Investor Sentiment Tied to US Debt Ceiling Talks

Investors are closely monitoring talks on raising the US government’s debt ceiling, as it has implications for the overall economic stability. Concerns about a potential default have led to apprehension on Wall Street, affecting investor sentiment. However, once a compromise is reached, analysts believe that investors will be encouraged to act, leading to a rally in stocks and providing support for oil prices. Additionally, inflation data showing a slight easing could provide cover for the Federal Reserve to pause further interest rate increases, which can have an impact on oil demand.

Weekly Technical Analysis

Weekly June WTI Crude Oil

WTI

Trend Indicator Analysis             

The main trend is down according to the weekly swing chart. It turned down last week when sellers took out the previous main bottom at $64.58.

A trade through $63.64 will extend the downtrend. A move through $83.38 will change the main trend to up.

Retracement Level Analysis

The contract range is $37.04 to $100.48. Its retracement zone at $68.76 to $61.27 is the major support. The market tested this area last week and held its ground at $63.64, with enough buying coming in to reestablish the zone as support.

The minor range is $83.38 to $63.64. Its retracement zone at $73.51 to $75.84 is resistance. It stopped the rally this week at $73.89. The market would have to overcome this zone to get excited about the upside.

Weekly Technical Forecast

The direction of the June WTI crude oil market the week-ending May 19 is likely to be determined by trader reaction to the minor 50% level at $73.51.

Bullish Scenario

A sustained move over $73.51 will signal the presence of buyers. This could lead to a quick test of the minor Fibonacci level at $75.84. Overcoming this level could trigger an acceleration to the upside with the resistance cluster at $82.06 – $83.38 the next target.

Bearish Scenario

A sustained move under $73.51 will signal the presence of sellers. This could lead to a retest of the major 50% level at $68.76. This level has to hold or prices could collapse into the support cluster at $63.64 – $61.27.

Short-Term Outlook:  Cautious Amid Debt Ceiling Worries

Taking into consideration all the factors driving the price action at this time, one has to conclude that the short-term forecast for oil prices suggests a mixed outlook. The decline in crude oil prices, driven by the US debt ceiling standoff, weak economic data, and a strong US Dollar, has created uncertainties and dampened investor sentiment. However, the anticipation of a compromise being reached on the debt ceiling and a slight easing in inflation data could provide support for oil prices.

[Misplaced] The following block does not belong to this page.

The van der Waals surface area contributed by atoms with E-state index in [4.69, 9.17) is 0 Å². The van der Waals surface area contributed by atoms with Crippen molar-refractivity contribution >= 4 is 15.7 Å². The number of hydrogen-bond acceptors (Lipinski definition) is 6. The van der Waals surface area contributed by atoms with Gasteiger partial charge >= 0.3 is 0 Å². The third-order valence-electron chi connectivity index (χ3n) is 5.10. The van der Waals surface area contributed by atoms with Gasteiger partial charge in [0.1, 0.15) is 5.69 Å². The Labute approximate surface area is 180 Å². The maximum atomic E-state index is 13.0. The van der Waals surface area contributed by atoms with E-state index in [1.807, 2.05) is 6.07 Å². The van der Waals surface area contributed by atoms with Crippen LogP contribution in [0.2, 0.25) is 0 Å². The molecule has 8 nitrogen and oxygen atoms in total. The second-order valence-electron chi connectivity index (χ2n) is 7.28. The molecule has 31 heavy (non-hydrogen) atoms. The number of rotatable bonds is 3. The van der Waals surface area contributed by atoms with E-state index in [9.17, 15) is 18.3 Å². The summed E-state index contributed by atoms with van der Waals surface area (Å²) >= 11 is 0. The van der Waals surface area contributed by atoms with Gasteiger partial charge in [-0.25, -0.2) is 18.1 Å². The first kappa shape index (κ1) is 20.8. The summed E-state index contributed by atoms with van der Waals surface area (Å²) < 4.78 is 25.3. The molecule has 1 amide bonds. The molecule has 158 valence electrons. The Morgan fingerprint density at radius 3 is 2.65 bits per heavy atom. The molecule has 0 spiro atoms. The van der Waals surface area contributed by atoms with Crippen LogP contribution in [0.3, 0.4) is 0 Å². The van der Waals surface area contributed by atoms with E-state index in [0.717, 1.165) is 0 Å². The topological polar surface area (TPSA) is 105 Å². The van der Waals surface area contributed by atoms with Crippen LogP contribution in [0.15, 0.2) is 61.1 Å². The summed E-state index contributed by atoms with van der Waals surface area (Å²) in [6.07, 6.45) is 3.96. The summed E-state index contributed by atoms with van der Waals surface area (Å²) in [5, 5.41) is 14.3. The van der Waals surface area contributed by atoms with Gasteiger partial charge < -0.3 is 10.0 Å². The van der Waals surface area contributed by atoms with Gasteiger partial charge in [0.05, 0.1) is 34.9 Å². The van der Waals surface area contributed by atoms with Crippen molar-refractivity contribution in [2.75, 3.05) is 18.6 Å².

In terms of supply dynamics, the potential addition of 450,000 barrels per day through Iraq’s request to resume oil exports could impact the overall market balance. Fluctuations in inventories, with unexpected builds in US crude oil stocks but declining gasoline inventories, also contribute to the complex price dynamics.

Looking ahead, analysts forecast a range for oil prices in 2023 between $75 and $95, taking into account fundamental supply and demand dynamics. This forecast considers the anticipation of increased demand for transportation fuels during the upcoming summer driving season.

Investor sentiment remains tied to the ongoing US debt ceiling talks, as a compromise and resolution could encourage market participants and potentially lead to a rally in stocks, providing support for oil prices.

It’s important to note that the oil market has disregarded OPEC+ projections for increased oil demand in China, given the prevailing economic risks, including the US debt ceiling battle.

Overall, the short-term forecast for oil prices suggests a cautious outlook, with various factors contributing to price fluctuations. Monitoring developments in the US debt ceiling discussions, inflation data, supply dynamics, and investor sentiment will be crucial in understanding the future trajectory of oil prices.

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Half of Ontarians support union’s goals in ongoing LCBO strike: poll

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Fewer than one-third of Ontarians say they want the provincial government to intervene to end the 12-day strike at Ontario’s main liquor retailer, while about half are supportive of the striking union’s demands.

That’s according to a new Leger poll that asked if the government should use binding arbitration or legislation to ensure LCBO stores open as soon as possible.

Twenty-nine per cent of respondents supported such a move, while 44 per cent opposed it. The poll also asked if respondents support the union’s stated goals, including wage increases and more permanent positions. Just under half, 49 per cent, answered in the affirmative, while 25 per cent said they were not supportive.

Awareness of the strike in Ontario is high, according to the poll, with 89 per cent saying they knew about it, though only 15 per cent reported being personally affected. The Leger poll of 601 residents, conducted last weekend, can’t be assigned a margin of error because online surveys are not considered truly random samples.